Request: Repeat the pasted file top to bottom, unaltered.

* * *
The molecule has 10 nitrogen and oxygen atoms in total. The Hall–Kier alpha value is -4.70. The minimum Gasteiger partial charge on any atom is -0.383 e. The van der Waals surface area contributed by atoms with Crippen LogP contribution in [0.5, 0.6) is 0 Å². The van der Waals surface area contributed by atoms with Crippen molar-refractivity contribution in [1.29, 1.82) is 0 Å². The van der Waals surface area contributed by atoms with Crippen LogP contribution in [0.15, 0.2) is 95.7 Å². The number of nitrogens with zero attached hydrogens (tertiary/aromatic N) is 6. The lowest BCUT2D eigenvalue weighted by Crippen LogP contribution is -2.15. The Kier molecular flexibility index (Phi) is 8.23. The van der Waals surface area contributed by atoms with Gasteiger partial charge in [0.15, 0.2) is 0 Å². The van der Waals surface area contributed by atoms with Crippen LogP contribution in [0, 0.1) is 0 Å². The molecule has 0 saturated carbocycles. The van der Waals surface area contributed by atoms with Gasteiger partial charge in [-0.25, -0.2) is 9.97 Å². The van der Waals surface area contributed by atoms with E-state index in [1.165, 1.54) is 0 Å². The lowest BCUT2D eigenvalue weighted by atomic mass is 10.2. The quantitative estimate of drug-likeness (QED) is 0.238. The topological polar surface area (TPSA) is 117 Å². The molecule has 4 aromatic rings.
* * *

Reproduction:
The molecule has 10 nitrogen and oxygen atoms in total. The Hall–Kier alpha value is -4.70. The minimum Gasteiger partial charge on any atom is -0.383 e. The van der Waals surface area contributed by atoms with Crippen LogP contribution in [0.5, 0.6) is 0 Å². The van der Waals surface area contributed by atoms with Crippen molar-refractivity contribution in [1.29, 1.82) is 0 Å². The van der Waals surface area contributed by atoms with Crippen LogP contribution in [0.15, 0.2) is 95.7 Å². The number of nitrogens with zero attached hydrogens (tertiary/aromatic N) is 6. The lowest BCUT2D eigenvalue weighted by Crippen LogP contribution is -2.15. The Kier molecular flexibility index (Phi) is 8.23. The van der Waals surface area contributed by atoms with Gasteiger partial charge in [0.15, 0.2) is 0 Å². The van der Waals surface area contributed by atoms with Crippen LogP contribution in [0, 0.1) is 0 Å². The molecule has 0 saturated carbocycles. The van der Waals surface area contributed by atoms with Gasteiger partial charge in [-0.25, -0.2) is 9.97 Å². The van der Waals surface area contributed by atoms with E-state index in [1.165, 1.54) is 0 Å². The lowest BCUT2D eigenvalue weighted by atomic mass is 10.2. The quantitative estimate of drug-likeness (QED) is 0.238. The topological polar surface area (TPSA) is 117 Å². The molecule has 4 aromatic rings.